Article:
Glyphosate in Food: Should You Worry?
Glyphosate is the active ingredient in RoundUp. Its residues have been found in foods. Is our food safe? The short answer: Yes
Determining the safe (or unsafe) level of the residues in food is based on the exposure it causes, or its “dose” – thus the saying “the dose makes the poison.” Take, for example, the recent death of a personal trainer who overdosed on caffeine. The man had mismeasured the recommended amount of caffeine powder, scooping into his drink 0.2 ounces (5,670 mg) of the powder, for which the maximum recommended dose is 0.01 ounce (300 mg). The dose makes the poison.
Let’s apply the same analysis to glyphosate, taking two studies into consideration:
- In its approval of active substances, the European Food Safety Authority (EFSA) determines acceptable daily intake (ADI) levels for each, which provide the estimated amount of a substance in food/drink that can be consumed daily without an appreciable risk to health, the ADI represents the safe dose that can be regularly consumed. In 2015, EFSA concluded glyphosate to have an ADI of 0.5 mg/1.0 kg (0.5 mg/1.1 lb) body weight per day.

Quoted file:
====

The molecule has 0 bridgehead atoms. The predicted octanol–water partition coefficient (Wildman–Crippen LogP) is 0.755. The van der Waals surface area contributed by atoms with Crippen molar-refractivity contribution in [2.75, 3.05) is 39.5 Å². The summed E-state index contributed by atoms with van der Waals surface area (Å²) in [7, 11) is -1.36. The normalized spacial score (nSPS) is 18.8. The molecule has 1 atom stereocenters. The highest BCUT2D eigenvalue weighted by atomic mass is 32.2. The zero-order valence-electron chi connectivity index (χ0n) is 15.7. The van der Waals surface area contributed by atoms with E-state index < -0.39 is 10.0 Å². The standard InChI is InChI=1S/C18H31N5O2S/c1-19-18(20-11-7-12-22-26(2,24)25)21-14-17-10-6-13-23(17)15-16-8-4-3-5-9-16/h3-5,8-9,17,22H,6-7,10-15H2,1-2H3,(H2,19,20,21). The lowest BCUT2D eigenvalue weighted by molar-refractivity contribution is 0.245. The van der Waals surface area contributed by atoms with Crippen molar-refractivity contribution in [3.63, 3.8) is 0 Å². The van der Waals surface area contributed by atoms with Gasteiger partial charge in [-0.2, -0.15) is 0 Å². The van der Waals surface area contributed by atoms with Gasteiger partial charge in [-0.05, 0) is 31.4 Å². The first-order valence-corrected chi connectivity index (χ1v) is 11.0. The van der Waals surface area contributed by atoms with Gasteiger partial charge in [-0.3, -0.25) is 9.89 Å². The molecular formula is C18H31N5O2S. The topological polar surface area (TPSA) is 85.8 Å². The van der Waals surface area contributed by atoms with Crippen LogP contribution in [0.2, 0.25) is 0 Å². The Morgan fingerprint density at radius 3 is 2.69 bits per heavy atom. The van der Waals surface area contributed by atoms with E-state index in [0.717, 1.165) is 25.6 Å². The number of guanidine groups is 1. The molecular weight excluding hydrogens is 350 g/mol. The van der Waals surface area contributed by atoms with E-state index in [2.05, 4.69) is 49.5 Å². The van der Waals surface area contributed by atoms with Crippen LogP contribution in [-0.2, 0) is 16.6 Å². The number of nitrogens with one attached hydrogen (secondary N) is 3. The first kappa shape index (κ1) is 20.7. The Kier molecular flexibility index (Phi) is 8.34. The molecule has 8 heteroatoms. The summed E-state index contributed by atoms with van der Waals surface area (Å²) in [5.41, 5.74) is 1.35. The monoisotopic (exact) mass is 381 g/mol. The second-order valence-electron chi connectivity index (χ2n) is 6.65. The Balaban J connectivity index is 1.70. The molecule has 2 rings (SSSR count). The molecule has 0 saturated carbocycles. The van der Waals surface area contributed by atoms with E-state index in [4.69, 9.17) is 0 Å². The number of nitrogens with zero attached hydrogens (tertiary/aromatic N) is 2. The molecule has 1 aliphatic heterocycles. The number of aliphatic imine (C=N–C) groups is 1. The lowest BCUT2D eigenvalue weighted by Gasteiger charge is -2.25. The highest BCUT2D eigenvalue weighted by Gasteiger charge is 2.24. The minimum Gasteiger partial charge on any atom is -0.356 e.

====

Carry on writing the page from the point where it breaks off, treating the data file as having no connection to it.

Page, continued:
- In 2018, the Environmental Working Group (EWG) conducted a study of glyphosate in cereals, finding them to contain up to 2837 parts per billion (ppb). The study tested serving sizes of 56 grams (~9 ounces/serving).
- According to the EFSA, the glyphosate ADI for a 5 kg (11 lb) toddler would be 2.5 mg/day.
- For the highest value found by the EWG study, the amount of glyphosate per serving would be ~0.16 mg.
- From a calculation of these: the toddler would need to eat more than 15 servings – about 2 boxes – of the cereal each day to exceed the ADI.
It’s safe to say that detected amounts of glyphosate do not represent a toxicological risk to consumers – including sensitive individuals.
So why the hype?
Glyphosate has not been correctly characterized from a toxicological perspective. Detection of a compound does not necessarily put the product at risk. With glyphosate analytically assessed by the EFSA and the hazard defined through robust data, we can appropriately determine risk.
Fear sells. But ultimately, it takes away from true food safety risks that require our attention.